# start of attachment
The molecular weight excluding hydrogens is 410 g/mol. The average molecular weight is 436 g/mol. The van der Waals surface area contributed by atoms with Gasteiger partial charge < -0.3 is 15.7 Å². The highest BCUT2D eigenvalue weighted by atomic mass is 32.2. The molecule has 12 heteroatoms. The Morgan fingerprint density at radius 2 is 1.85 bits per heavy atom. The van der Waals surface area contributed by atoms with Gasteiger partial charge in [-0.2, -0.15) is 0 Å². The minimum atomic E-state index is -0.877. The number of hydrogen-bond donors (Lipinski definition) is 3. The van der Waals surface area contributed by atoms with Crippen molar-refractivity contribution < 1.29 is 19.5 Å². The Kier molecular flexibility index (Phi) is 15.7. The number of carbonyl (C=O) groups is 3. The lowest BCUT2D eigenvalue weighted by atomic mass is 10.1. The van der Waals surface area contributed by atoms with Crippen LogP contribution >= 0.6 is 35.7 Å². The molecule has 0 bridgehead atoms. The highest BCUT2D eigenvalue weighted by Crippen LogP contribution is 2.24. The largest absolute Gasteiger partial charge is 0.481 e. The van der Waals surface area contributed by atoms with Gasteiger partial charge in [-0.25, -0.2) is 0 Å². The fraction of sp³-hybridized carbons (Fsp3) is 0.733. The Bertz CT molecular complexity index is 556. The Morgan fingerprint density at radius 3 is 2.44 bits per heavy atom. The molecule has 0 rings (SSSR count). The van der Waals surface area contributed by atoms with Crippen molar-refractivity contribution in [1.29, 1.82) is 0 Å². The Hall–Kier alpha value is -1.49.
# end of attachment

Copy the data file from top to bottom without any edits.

The molecular weight excluding hydrogens is 410 g/mol. The average molecular weight is 436 g/mol. The van der Waals surface area contributed by atoms with Gasteiger partial charge < -0.3 is 15.7 Å². The highest BCUT2D eigenvalue weighted by atomic mass is 32.2. The molecule has 12 heteroatoms. The Morgan fingerprint density at radius 2 is 1.85 bits per heavy atom. The van der Waals surface area contributed by atoms with Gasteiger partial charge in [-0.2, -0.15) is 0 Å². The minimum atomic E-state index is -0.877. The number of hydrogen-bond donors (Lipinski definition) is 3. The van der Waals surface area contributed by atoms with Crippen molar-refractivity contribution < 1.29 is 19.5 Å². The Kier molecular flexibility index (Phi) is 15.7. The number of carbonyl (C=O) groups is 3. The lowest BCUT2D eigenvalue weighted by atomic mass is 10.1. The van der Waals surface area contributed by atoms with Crippen LogP contribution >= 0.6 is 35.7 Å². The molecule has 0 bridgehead atoms. The highest BCUT2D eigenvalue weighted by Crippen LogP contribution is 2.24. The largest absolute Gasteiger partial charge is 0.481 e. The van der Waals surface area contributed by atoms with Gasteiger partial charge in [-0.25, -0.2) is 0 Å². The fraction of sp³-hybridized carbons (Fsp3) is 0.733. The Bertz CT molecular complexity index is 556. The Morgan fingerprint density at radius 3 is 2.44 bits per heavy atom. The molecule has 0 rings (SSSR count). The van der Waals surface area contributed by atoms with Crippen molar-refractivity contribution in [1.29, 1.82) is 0 Å². The Hall–Kier alpha value is -1.49.